August 29, 2019 Form
Use appropriate response mechanisms. Paper forms have the disadvantage that users can miss, or simply disregard, an instruction. For example, only tick/check one box from a list of 15 or 20 options.
Provide checklists. As users complete your form, you may well be asking them to provide supporting information or attach supplementary documents where required. Providing a checklist, often at the beginning or end of a form, helps remind users about all the things they should remember to attach, and any further steps they need to go through.
A light shade of a colour, like blue, across the whole background of a form relieves the eye from the harshness of a stark white background. And if the answer spaces people have to fill in are white, the tinted background both cues them in to where they write, and allows them to visually sense how much they have to fill in.
Progressive revealing, when implemented well, progressive revealing gives interactive forms a head start over traditional paper forms. When asked a particular question in a form it may be the case that, depending a users response, they are asked a set of specific sub-questions, or alternatively routed to the next appropriate section of the form.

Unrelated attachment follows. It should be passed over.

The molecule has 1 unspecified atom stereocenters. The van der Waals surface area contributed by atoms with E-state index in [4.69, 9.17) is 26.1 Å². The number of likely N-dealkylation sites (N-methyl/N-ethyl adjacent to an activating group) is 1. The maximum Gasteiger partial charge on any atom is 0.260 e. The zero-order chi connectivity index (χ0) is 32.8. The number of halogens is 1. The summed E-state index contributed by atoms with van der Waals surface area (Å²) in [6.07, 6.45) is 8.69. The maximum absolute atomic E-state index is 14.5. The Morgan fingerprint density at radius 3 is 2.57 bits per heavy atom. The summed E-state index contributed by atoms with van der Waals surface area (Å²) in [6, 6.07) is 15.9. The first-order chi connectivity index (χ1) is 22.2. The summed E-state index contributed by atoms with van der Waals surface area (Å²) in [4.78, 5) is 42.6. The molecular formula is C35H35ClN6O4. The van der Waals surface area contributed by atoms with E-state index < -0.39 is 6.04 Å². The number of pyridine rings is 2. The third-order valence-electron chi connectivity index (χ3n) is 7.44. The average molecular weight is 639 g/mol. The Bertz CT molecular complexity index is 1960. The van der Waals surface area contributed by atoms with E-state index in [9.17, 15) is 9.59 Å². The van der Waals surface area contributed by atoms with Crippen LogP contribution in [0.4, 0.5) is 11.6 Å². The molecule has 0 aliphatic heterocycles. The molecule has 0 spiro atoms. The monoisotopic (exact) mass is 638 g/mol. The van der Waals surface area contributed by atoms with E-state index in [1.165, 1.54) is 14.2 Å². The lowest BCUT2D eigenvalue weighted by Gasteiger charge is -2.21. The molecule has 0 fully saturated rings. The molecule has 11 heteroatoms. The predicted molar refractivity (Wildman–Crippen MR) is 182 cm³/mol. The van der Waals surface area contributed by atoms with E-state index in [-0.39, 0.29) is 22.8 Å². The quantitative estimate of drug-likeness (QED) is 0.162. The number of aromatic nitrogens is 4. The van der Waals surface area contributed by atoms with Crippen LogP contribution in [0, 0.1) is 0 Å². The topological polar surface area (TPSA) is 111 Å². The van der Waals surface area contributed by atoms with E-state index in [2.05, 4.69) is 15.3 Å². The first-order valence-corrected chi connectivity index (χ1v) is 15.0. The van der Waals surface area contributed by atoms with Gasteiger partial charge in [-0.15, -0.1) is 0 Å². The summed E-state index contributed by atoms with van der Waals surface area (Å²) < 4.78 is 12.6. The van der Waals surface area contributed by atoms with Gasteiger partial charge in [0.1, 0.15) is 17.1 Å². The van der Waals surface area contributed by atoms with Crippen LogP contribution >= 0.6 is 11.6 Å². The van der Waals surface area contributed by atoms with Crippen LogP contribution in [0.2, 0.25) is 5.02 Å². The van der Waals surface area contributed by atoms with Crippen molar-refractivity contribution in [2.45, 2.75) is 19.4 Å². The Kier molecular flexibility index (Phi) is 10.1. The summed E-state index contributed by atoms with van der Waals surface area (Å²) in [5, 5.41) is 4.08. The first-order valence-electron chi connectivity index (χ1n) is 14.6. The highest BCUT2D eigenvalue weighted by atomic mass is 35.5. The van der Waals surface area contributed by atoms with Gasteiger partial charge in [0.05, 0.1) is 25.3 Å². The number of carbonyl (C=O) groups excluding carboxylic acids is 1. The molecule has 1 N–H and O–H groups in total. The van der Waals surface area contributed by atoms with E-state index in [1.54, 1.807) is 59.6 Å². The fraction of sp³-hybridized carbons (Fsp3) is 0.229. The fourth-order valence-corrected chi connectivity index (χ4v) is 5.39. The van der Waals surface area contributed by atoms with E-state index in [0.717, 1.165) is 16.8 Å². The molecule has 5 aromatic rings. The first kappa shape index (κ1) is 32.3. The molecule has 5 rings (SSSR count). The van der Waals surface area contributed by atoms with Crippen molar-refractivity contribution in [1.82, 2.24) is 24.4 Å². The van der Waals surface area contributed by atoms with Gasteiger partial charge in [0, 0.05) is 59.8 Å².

People from different cultures have different conventions for answering seemingly innocuous questions like this. Users will become frustrated if when you ask for an email address, for example, if the response box only allows for 20 characters.
Make the form sections visually distinct by setting the section name in bigger and bolder type, and consider including a contents list on the first page or screen to help people navigate their way through the form.